Online Religion as Lived Religion. Methodological Issues in the Study of Religious Participation on the Internet
AbstractIn his article Christopher Helland proposes a more comprehensive framework for his theoretical distinction for online religion and religion online. When he developed this typology in 1999, Helland recognized a clear distinction between religious Web sites where people could act with unrestricted freedom and a high level of interactivity (online religion) versus the majority of religious Web sites, which seemed to provide only religious information and no interaction (religion online). He now advances the religion online / online religion framework by drawing from the ongoing critique of his earlier work. He concludes that many religious Web sites today provide both information and an area where this information can be lived and communicated. This occurs on the Internet where Web sites try to incorporate both an information zone and interaction zone in a single site or, more commonly, where popular unofficial Web sites provide the area for online religion, while the official religious Web site supplies religion online. In cases where institutional religious organizations do not support online religion he assumes that it may be due to their perception of the Internet as a tool for communicating rather than an extension of our social world.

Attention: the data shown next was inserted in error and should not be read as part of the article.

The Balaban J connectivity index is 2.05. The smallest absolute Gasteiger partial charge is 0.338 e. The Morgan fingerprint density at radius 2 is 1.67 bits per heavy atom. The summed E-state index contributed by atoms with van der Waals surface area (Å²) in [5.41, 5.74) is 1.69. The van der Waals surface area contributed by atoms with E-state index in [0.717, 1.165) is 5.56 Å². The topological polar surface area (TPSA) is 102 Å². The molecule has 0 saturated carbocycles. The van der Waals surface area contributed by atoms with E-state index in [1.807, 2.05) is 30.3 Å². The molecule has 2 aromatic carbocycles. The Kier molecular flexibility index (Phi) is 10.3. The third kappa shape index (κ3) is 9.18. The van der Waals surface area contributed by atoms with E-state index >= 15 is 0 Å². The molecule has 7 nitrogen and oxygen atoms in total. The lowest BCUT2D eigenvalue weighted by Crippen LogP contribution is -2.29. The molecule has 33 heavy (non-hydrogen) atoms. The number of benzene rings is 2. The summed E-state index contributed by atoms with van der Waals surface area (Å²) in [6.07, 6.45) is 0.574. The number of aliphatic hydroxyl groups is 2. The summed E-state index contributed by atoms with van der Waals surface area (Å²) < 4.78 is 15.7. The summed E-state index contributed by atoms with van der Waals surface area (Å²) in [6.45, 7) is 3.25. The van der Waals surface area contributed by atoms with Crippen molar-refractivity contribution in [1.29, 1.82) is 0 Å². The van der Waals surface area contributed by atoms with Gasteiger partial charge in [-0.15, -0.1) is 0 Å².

Academic discipline and sub-disciplines